To develop the Arctic, it’s important that people want to stay and contribute to the region’s progress, according to Barents Regional Youth Council’s Chair Martin Gamst Johnsen. Instead of asking the question “how do we make people come back?”, the question should rather be “how do we make people want to live here?”. This would ensure not only housing, education, and job opportunities, but also a work-life balance in the region. Following up on Gamst Johnsen’s speech, Unni Kløvstad, Head of Department for Gender Equality, International Co-operation, Natural Resources and Culture at the Nordic Council of Ministers emphasized the increased attention towards social sustainability in their work. “A changing narrative for the Arctic presents new and enhanced challenges, but also opportunities”, Kløvstad explained. The Nordic countries’ competitiveness in a global context is essential to reach the Nordic vision of becoming the most integrated and sustainable region in the world by 2030, but so is also social sustainability.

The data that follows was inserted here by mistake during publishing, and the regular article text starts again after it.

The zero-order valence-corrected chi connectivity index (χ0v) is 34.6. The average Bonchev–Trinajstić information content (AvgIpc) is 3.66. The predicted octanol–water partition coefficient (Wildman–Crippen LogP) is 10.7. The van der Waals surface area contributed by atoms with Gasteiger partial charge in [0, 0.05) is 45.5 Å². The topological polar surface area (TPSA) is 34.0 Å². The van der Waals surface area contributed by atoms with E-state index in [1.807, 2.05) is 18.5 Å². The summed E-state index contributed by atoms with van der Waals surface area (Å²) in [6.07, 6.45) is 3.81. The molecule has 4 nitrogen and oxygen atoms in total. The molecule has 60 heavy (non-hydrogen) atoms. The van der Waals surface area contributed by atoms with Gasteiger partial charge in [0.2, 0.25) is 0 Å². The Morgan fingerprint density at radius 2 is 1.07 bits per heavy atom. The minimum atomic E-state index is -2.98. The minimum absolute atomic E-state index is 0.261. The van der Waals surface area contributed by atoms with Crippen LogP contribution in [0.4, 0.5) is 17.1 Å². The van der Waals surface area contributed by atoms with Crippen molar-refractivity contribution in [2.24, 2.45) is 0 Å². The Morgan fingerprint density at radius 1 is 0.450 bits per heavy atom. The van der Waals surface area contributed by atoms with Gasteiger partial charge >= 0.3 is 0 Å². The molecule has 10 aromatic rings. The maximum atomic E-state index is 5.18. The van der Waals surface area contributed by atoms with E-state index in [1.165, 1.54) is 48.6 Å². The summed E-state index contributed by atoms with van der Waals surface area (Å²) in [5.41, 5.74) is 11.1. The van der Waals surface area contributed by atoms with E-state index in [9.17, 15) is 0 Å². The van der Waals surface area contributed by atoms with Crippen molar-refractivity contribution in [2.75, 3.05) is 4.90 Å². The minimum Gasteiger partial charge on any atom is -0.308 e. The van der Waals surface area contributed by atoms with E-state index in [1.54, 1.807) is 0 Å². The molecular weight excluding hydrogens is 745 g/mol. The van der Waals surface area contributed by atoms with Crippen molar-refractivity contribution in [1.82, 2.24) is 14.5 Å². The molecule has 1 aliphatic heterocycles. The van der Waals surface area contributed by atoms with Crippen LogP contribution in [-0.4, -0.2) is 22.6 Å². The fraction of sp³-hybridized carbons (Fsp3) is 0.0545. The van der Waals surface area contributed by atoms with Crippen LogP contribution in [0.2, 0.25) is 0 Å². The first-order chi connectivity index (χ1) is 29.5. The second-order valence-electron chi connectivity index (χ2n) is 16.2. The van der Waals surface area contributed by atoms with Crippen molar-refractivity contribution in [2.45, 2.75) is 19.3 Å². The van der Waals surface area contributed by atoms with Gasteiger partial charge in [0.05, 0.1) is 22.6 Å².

Sustainable energy is key to the region’s development
In a world where security and energy policy are more intertwined than ever, the importance of Nordic energy cooperation is increasing. As the Nordic institution for joint energy research, Nordic Energy Research aims to promote this deeper cooperation.
Klaus Skytte, CEO of Nordic Energy Research, focused his speech on the need for strengthened energy security in the region. He pointed out that the Arctics, as well as the rest of the Nordic region, are well positioned to strengthen their energy security, but the fact that energy prices, sustainability, and energy security pulls in different directions, the so called “Energy Trilemma” stands in the way of sustainable and economically fair access to energy.
This is why we need to work together like Greenland, Iceland, the Faroe Islands, and Svalbard do in our Net Zero Islands network, Skytte emphasized. Each community in the Arctic is often small but together in the network they find like-minded and exchange experiences and best practices.